ENGL 203: Medieval Literature
Dr. Debora B. Schwartz
English Department, California Polytechnic State University

Medieval Attitudes Toward Vernacular Literature

NOTE: Selections from Dante's De Vulgari Eloquentia ("Of Literature in the Vernacular") and the Prologues and Epilogues by Marie de France are available on ereserve in Polylearn.  PRINT THEM OUT, place them in your course binder, and be sure to bring them with you to class, along with Chrétien de Troyes's Arthurian Romances (or photocopies of pp. 37 and 123, where the first several paragraphs contain the Prologues to Erec and Enide and Cligés)


1) Dante's De Vulgari Eloquentia

[Print out the text, on e-reserve in Polylearn, and be sure to bring it with you to class]

In the early 14th century, Dante (1265-1321) wrote the Divine Comedy, a Christian epic in which he visits Hell (Inferno), Purgatory (Purgatorio) and Heaven (Paradiso), the first two under the guidance of the great classical epic poet, Virgil. By choosing Virgil as his guide within the fiction of the epic journey, Dante implicitly demonstrates his participation in the process of translatio studii. Writing in vernacular Italian, but following the example of his "guide," Virgil, he will produce an Italian epic as great as Virgil's Latin Aeneid. But although the Divine Comedy is universally recognized today as a masterpiece of world literature, Dante himself felt compelled to defend the legitimacy of literature written in the mother tongue (as opposed to Latin, the recognized language of literary culture) in his treatise De Vulgari Eloquentia ("Of Literature in the Vernacular," 1304-1306). Paradoxically, Dante wrote this treatise defending the literary legitimacy of the vernacular in Latin, not Italian, because he wanted it to be taken seriously!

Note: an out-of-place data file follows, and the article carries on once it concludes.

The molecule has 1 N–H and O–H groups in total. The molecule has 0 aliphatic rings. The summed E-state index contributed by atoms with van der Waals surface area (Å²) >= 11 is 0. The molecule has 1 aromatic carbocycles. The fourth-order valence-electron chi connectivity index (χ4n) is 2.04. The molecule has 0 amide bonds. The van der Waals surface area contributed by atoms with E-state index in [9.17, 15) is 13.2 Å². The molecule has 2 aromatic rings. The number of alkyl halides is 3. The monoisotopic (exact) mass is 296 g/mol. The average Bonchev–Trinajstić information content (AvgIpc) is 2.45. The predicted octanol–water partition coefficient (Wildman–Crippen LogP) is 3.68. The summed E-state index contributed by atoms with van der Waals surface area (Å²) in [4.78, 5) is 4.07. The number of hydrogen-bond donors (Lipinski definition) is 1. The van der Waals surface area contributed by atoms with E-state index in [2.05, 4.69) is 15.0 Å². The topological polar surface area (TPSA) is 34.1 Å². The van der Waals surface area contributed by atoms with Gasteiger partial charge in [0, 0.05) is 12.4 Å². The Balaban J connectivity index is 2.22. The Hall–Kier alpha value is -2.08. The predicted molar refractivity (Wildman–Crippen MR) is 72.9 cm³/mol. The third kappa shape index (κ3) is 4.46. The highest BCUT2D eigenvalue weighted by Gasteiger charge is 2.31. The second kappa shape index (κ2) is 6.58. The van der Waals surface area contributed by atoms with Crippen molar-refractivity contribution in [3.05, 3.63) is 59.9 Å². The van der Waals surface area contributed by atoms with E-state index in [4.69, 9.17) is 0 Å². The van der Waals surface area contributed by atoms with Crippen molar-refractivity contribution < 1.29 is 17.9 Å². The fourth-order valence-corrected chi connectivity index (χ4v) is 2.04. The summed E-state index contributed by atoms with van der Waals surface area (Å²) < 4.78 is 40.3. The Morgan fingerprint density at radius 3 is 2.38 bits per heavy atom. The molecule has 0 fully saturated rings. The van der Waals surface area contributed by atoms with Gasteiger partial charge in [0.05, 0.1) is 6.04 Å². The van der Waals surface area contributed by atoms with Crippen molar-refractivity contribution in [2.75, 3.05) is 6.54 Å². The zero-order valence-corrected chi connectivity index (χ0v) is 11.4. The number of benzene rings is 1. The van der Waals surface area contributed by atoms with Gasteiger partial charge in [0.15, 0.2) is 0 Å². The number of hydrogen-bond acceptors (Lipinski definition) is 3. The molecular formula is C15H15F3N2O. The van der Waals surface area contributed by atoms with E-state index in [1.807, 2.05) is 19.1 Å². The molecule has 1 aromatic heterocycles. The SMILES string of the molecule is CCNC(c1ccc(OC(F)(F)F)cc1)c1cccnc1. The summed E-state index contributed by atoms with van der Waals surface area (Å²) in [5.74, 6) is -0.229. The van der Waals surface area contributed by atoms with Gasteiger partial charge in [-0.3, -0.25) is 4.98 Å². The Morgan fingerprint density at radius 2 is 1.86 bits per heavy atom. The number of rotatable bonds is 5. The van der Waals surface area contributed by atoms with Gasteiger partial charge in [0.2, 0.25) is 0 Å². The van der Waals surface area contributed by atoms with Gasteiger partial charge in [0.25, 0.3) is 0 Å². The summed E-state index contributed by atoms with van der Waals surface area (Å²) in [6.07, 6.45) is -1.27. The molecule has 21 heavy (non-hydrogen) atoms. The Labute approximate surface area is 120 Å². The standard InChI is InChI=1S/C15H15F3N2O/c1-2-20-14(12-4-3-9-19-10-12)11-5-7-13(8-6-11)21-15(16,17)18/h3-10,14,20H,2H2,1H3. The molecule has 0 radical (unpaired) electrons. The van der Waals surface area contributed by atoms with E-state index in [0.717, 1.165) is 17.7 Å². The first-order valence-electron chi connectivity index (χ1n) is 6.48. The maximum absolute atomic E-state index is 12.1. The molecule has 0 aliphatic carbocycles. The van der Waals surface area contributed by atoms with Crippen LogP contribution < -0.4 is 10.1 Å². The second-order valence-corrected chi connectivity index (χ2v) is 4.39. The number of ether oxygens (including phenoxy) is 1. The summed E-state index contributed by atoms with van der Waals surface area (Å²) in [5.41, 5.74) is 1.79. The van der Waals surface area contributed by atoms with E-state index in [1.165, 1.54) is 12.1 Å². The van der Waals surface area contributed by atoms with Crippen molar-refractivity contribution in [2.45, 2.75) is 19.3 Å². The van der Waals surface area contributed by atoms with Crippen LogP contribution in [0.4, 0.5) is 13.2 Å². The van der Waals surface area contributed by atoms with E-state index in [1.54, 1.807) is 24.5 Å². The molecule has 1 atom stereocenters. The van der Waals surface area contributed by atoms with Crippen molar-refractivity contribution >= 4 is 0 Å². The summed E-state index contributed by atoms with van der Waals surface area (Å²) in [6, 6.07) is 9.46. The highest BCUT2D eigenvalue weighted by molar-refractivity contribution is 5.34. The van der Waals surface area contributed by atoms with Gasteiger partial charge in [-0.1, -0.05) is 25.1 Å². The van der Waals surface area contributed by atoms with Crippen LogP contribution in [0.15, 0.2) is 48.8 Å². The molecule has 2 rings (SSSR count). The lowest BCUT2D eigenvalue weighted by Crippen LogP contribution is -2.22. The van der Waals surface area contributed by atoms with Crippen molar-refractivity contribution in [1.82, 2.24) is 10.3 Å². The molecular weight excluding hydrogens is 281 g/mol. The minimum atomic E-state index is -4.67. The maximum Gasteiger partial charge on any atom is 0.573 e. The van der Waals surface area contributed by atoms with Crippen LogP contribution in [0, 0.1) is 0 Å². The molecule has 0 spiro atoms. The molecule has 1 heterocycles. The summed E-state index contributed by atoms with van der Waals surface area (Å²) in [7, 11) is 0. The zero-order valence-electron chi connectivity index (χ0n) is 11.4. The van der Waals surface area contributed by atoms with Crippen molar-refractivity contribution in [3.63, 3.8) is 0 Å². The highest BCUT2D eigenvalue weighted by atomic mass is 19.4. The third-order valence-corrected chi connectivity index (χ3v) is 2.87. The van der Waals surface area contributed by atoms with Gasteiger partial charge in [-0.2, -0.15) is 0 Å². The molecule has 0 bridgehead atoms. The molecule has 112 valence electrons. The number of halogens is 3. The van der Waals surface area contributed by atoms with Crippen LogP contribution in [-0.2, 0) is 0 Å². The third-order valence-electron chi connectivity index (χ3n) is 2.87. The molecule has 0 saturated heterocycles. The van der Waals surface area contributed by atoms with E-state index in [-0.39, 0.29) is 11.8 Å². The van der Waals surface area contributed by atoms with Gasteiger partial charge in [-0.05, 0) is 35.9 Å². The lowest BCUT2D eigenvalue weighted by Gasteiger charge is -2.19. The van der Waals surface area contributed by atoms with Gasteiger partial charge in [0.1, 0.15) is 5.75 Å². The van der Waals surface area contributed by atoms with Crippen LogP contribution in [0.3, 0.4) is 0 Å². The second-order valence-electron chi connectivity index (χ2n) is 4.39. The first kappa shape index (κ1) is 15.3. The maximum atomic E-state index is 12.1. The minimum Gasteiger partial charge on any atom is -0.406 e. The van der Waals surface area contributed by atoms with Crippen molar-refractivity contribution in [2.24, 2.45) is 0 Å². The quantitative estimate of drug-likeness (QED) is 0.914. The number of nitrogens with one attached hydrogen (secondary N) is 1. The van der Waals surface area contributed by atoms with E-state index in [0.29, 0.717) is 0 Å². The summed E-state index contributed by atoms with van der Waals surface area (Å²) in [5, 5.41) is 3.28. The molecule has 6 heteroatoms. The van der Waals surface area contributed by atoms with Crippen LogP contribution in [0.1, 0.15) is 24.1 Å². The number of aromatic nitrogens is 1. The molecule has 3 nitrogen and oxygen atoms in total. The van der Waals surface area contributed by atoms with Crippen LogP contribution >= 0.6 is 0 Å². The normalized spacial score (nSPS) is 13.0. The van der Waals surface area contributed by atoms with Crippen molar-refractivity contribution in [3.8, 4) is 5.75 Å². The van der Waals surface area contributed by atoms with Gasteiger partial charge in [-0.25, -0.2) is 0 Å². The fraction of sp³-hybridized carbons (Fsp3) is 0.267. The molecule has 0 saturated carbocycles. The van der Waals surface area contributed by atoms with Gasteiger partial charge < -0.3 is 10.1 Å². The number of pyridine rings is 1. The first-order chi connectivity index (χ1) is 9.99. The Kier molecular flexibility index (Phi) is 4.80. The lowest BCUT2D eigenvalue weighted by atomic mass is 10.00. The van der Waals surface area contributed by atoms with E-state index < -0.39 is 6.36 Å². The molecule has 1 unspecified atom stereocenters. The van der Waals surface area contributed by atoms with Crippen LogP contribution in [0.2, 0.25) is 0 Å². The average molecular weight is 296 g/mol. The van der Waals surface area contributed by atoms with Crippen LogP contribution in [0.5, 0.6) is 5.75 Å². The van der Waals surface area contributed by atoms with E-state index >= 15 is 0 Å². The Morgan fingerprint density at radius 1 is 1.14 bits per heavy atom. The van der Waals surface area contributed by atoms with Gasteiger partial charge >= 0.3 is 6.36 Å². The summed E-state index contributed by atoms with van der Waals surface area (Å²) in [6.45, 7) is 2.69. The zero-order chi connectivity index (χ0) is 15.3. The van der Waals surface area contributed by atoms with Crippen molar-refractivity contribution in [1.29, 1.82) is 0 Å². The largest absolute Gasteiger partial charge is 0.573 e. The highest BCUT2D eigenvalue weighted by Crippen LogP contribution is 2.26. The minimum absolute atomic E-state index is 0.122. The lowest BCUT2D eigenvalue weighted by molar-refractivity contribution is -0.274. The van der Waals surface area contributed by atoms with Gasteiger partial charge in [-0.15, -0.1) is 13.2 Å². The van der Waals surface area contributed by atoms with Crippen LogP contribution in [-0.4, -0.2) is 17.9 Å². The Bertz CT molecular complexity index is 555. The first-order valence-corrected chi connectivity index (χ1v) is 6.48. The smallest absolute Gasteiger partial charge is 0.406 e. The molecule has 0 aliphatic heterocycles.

Print out the selection from De Vulgari Eloquentia (on e-reserve).  Read them over quickly to get a sense of the care with which Dante constructs his argument (apparently, he felt that his contemporaries needed a lot of convincing!) Note in particular his distinction (p. 47) between the "mother tongue" (the one we learn "by imitating our nurses," i.e. the language which we imbibe with our mother's milk) and Latin, the "secondary language which the Romans called grammar" (grammatica). Note also, in the discussion of the various Romance languages (so called because they derive from the Latin spoken by the ancient Romans -- e.g. Italian, French, Provençal, Spanish etc.), Dante's comments p. 57 concerning the specific sort of vernacular literature which he associates with the langue d'oïl (French) and the langue d'oc (Provençal, the language of the troubadour poets). Interestingly, Dante asserts that langue d'oc is particularly suited for poetry (he cites the troubadour Peire d'Alvernhe as an example; recall that the first known troubadour poet, William IX, was Eleanor of Aquitaine's grandfather). Langue d'oïl (French) is associated with "works of history and knowledge" such as bible stories, "histories of Troy and Rome," and "the fables of King Arthur" -- all types of works which were written, in French, for Eleanor of Aquitaine and the Anglo-Norman court and later for her daughter, countess Marie of Champagne.